I would be interested to see the statistics, perhaps in the 2011 Census results are published. Perhaps some are to be found in the 2006 Census. I somehow doubt that the two sets numbers are even remotely comparable.

Is it possible to imagine that Australian Universities are that much better than Universities from those countries?

Or are foreign students, prepared to pay up-front fees that fewer and fewer Australians are able to pay, also getting something else that the Australian government and its corporatised tertiary education sector aren't being up-front with the rest of us about?

Are foreign students, being offered citizenship and careers that were previously given, as a matter of course, by the Government and business sectors, to young Australians, but which are now denied to them in our now highly credentialised job market?

How could former Prime Minister Paul Keating, who did not even complete Year 12, have stood a chance if he were to have started out his career in the Australia of 2011 that he helped to create?

The Australian Tertiary Education 'industry', of which former Prime Minister Keating boasted so much in the promotion of his recent tome "Afterwords" is yet another scam that is being used to enrich a few at the expense of the rest of Australia and future generations.

George Megalogenis, Migrants claim bulk of the jobs, The Australian, 11 January 2012

"MIGRANTS are officially more employable than Australian-born jobseekers, claiming 81,000 new jobs over the past year while 38,000 locals lost their own jobs.

The British, Malaysians and Filipinos are the main immigrant groups that enjoy lower unemployment rates, while New Zealanders and Indians have higher labour force participation rates than the Australian-born.

A detailed analysis of the Bureau of Statistics jobs data shows that while immigrants account for less than 30 per cent of the labour force, they have claimed more than half the jobs created since the start of 2010.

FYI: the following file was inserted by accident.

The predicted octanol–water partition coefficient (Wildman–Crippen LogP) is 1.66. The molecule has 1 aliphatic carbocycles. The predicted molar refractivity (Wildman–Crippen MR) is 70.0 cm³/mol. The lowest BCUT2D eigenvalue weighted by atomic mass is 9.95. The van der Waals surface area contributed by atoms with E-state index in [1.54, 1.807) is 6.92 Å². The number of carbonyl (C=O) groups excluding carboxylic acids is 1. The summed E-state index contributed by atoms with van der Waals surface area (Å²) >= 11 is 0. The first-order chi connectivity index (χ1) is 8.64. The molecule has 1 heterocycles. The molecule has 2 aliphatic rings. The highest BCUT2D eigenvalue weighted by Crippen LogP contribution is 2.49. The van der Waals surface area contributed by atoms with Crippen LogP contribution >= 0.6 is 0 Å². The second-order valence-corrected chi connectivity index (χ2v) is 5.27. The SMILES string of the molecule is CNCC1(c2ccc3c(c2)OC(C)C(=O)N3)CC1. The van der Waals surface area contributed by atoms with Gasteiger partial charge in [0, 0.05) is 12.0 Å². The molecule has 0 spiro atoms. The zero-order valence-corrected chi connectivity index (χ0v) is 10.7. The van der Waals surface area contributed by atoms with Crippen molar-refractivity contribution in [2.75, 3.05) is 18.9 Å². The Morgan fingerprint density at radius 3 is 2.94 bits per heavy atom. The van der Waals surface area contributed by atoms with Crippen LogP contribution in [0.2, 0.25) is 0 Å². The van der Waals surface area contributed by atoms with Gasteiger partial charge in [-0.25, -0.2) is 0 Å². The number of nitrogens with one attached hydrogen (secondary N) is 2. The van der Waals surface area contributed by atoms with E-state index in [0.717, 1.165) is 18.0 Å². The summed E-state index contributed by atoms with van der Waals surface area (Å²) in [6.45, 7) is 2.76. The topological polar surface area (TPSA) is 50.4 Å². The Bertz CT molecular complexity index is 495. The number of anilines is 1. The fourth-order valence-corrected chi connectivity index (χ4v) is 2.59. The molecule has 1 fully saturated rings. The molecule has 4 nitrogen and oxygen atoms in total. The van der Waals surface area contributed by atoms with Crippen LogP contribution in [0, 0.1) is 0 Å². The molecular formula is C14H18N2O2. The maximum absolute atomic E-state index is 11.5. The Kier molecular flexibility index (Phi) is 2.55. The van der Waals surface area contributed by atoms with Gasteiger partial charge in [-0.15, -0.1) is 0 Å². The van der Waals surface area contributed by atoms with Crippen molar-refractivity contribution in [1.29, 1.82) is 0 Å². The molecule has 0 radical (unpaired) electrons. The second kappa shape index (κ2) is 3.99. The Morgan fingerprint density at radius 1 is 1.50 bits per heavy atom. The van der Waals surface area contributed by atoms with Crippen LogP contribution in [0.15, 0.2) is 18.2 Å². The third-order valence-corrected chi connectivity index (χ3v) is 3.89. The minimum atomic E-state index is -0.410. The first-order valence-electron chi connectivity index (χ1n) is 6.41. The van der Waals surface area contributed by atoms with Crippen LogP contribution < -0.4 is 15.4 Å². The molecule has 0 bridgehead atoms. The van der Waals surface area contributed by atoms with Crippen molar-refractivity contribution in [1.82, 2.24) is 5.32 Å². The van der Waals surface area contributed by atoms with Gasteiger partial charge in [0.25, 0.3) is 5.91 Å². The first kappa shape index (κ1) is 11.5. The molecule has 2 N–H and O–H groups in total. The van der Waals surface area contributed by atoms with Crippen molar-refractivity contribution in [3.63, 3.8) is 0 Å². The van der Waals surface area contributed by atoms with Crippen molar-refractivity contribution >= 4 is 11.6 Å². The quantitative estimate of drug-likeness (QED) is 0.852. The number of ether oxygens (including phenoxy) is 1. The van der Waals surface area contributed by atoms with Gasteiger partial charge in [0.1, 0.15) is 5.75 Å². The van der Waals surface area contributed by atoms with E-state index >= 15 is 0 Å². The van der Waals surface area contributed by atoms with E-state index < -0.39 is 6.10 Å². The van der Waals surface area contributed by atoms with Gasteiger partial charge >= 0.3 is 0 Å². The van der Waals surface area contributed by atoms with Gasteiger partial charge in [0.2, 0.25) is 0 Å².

Rather than struggling to fit in, as opposition citizenship spokeswoman Teresa Gambaro suggests, newly arrived immigrants are going straight to work and helping keep the economy growing. The figures for November, which are not seasonally adjusted, place the unemployment rate for Australian-born at 5 per cent and the overseas-born at 4.8 per cent."

My comment: I bet they are being paid less than Australians. This is a race to the bottom. And the Murdoch press has a big responsibility for high immigration and the destruction of our industrial protection laws by encouraging Mr Howard.

Migrants are more employable than Australian-born job seekers, because they have lower expectations - income, workplace conditions, treatment - these are typically lower standards overseas from whence they came than in Australia.

Migrants are more desperate to get work because they have less choice than locals - less access to a network of support and perhaps no access to unemployment benefits (below the breadline as they are). So migrants get the jobs because they are cheaper workers and accept more crap in the workplace.

As a consequence, employers know they can save on labour costs and have less effort to retain migrants instead of locals. The workplace becomes dominated by cheaper foreign labour that expects less. The workplace is thus dumbed down. The quality is also dumbed down. But then corporate and government employers are focused on the short term, so in the short term they benefit. In the long term the country is dumbed down.

Suggan Buggan
Snowy River Region
Victoria 3885